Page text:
Practical Guide to 18th Century Drumming
by Ron Aylor
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The "Putting Down of the Notes" or writing of drum scores has been a formidable task for drummers since the invention of the drum itself. There are many different ways of expressing a rudiment or a particular sound on paper. The need for a concise method of expression is never more evident than when a group of drummers comes together without such a "blueprint."
In the Winter Manual, page 5, the author writes:
". . . . . . one can employ the note D in the bass clef; not only because the kettledrums also use the bass clef, but also because many other instruments are also tuned in D. Because the note D is placed on the very middle line of the staff, it leaps into the eye of a novice, and is therefore most easy to remember, as one can see here:"
In the Gardner MS, page 16, the author writes:
"On this page I will place the Drum Notes on these lines. There are various ways of [putting] Down notes for the Drum, some [. . . . .] on but one line but I shall set them on the Middle of [. . .] lines thus. . . "
In the Longman & Broderip Manual, "sticking" is determined by the direction of the note stems; stems up equals left hand; stems down equals right hand. The notes are laid down in the following fashion:
We find drum scores written in many different ways, even today! The following are examples of "modern" notation. Take note that the notes above the line are right hand and the notes below the line are left hand. Although the three scores look very different, they sound exactly alike when played!
Unlike the fife, that makes sounds of different pitch, the drum is of indefinite pitch. Fife music is written on all the lines and spaces of the staff, depending on the note to be sounded. Drum music is a form of "short-hand" notation representing the various rudiments; and, could be written without the use of a staff. The rudiments are a series of different rhythms, rolls, and embellished strokes put together to make up a particular score. The following "link" will take you to several different rhythm patterns, or rudiments, found in the Gardner Manuscript; along with an interpretation rendered into modern notation. The individual rudiments can be written in many different ways; however, when played all these different "notations" sound alike.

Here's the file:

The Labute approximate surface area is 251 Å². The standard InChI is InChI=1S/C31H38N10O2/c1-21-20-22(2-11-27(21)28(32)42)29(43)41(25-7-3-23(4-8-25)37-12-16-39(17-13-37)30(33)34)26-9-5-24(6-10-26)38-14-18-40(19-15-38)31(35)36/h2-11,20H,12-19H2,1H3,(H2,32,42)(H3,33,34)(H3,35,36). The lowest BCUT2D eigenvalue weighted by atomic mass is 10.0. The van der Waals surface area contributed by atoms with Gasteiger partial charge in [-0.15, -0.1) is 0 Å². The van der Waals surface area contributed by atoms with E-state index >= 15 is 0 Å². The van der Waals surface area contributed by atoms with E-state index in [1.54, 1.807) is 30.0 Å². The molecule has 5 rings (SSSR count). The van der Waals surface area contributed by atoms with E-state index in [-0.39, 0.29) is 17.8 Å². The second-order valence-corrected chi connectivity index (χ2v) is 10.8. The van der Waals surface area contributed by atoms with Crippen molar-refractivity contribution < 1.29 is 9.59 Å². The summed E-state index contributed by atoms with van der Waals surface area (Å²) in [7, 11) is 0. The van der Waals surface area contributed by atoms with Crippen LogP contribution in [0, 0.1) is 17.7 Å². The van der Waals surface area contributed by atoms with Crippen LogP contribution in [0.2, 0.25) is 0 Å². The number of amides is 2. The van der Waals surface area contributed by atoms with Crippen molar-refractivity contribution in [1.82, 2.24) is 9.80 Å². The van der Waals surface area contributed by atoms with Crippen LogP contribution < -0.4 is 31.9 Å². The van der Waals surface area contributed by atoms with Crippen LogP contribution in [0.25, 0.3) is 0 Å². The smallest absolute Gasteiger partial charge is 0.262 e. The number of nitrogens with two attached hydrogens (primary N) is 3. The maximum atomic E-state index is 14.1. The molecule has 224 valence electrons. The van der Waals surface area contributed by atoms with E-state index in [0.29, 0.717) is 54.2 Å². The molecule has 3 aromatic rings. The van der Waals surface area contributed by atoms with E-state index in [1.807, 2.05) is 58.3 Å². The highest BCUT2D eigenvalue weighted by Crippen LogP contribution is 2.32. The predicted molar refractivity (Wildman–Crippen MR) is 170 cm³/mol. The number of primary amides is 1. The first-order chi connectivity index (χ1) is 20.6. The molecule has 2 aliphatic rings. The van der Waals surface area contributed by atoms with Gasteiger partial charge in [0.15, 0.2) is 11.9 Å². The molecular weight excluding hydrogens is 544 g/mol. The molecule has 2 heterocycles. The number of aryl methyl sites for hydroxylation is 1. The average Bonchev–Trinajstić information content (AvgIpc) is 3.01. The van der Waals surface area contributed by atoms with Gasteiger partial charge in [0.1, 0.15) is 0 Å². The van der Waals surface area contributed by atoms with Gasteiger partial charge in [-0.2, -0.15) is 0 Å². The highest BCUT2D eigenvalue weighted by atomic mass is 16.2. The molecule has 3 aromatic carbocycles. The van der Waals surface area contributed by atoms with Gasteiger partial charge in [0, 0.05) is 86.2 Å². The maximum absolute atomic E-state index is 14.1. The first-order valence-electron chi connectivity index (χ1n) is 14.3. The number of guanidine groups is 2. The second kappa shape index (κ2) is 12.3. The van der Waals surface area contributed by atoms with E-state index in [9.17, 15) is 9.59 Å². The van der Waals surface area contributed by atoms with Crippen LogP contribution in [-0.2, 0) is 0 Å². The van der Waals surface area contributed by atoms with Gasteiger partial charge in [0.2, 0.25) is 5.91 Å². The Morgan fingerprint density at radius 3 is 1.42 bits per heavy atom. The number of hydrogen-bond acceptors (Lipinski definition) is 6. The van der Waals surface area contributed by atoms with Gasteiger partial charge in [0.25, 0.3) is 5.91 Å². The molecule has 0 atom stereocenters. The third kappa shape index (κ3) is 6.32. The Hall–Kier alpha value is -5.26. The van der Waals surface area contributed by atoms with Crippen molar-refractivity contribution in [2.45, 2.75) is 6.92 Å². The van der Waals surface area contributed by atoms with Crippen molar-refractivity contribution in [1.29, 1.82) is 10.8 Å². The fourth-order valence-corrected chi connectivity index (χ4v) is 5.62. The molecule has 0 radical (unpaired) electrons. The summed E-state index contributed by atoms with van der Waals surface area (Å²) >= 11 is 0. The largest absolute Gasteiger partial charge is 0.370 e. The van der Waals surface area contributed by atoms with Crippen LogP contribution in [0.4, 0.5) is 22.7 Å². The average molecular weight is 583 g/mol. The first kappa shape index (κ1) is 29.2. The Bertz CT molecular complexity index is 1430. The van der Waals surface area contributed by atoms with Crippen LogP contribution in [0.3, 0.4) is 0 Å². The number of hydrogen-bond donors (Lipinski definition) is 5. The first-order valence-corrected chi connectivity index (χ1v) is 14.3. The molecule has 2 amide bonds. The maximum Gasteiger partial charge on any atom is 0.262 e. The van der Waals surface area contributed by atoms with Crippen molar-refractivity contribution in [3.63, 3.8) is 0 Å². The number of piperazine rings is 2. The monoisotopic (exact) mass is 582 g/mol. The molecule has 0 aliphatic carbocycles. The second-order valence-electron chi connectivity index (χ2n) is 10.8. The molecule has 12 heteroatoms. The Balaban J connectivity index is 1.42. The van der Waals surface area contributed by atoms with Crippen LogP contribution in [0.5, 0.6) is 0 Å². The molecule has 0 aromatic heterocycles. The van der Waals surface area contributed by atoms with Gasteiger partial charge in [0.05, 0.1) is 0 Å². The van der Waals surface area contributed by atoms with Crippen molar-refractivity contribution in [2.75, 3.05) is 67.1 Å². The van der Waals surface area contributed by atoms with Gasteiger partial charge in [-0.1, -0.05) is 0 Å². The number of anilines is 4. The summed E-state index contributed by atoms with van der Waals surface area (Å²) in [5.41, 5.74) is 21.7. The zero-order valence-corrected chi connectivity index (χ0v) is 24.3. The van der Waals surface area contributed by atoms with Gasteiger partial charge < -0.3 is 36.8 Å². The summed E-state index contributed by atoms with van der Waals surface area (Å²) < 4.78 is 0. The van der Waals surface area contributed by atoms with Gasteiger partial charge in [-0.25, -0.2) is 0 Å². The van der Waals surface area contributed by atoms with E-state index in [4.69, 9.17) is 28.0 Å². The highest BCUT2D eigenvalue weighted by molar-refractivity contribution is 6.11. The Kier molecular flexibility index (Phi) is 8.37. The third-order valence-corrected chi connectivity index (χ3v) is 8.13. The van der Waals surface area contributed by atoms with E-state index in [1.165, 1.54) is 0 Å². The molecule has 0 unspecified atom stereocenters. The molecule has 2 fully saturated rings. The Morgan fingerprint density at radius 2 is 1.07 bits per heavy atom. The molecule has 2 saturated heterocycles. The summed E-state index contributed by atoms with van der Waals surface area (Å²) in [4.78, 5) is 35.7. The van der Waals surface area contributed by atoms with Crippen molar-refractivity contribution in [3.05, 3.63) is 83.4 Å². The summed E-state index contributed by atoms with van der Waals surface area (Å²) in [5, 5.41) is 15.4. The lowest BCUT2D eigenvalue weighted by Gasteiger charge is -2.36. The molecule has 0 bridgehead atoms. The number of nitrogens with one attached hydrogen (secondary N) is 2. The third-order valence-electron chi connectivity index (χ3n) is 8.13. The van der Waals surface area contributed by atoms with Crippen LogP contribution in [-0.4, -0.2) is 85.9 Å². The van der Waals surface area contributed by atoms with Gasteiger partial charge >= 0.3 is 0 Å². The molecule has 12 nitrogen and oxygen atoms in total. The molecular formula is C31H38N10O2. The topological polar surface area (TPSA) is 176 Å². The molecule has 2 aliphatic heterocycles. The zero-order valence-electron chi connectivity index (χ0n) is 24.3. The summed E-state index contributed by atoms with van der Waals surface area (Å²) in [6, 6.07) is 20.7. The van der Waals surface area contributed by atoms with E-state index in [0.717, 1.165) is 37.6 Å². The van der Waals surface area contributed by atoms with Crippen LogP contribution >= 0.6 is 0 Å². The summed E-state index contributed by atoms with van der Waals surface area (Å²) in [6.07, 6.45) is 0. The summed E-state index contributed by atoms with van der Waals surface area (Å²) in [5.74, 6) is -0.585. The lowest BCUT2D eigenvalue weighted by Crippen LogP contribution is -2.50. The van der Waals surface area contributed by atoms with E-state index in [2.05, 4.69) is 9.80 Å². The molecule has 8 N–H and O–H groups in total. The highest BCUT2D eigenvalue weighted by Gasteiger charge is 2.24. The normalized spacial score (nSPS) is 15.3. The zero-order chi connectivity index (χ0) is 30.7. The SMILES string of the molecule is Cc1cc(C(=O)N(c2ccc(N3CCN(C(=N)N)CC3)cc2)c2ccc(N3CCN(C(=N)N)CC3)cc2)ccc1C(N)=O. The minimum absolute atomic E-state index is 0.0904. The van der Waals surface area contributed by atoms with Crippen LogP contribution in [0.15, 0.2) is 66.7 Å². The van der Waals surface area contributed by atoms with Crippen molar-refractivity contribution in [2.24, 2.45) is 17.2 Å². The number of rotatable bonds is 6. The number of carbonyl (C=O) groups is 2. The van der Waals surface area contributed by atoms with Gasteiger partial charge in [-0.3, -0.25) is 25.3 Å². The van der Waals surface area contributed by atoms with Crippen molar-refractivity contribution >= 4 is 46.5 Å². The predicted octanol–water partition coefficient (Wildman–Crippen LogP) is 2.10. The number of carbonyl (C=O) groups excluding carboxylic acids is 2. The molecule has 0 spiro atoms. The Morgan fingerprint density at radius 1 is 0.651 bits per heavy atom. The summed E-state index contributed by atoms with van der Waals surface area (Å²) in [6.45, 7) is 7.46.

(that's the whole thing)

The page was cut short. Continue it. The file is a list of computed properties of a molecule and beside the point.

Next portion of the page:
I hope that by illustration I have shown that all of the "rudiments" do in fact have their own place within the music. Moreover, that all of the "rudiments" are somehow inter connected having definite relationships with each other.
Albeit drumming has a "language" of its own, it must conform to universal musical standards. Drummers should concern themselves mostly with note value or duration, volume, and tempo.
As we approach the drum and begin our beating we should be conscious of the fact that we are musicians and must follow the principles of music. If we do not, we are simply making noise.
©copyright 2001 Ron Aylor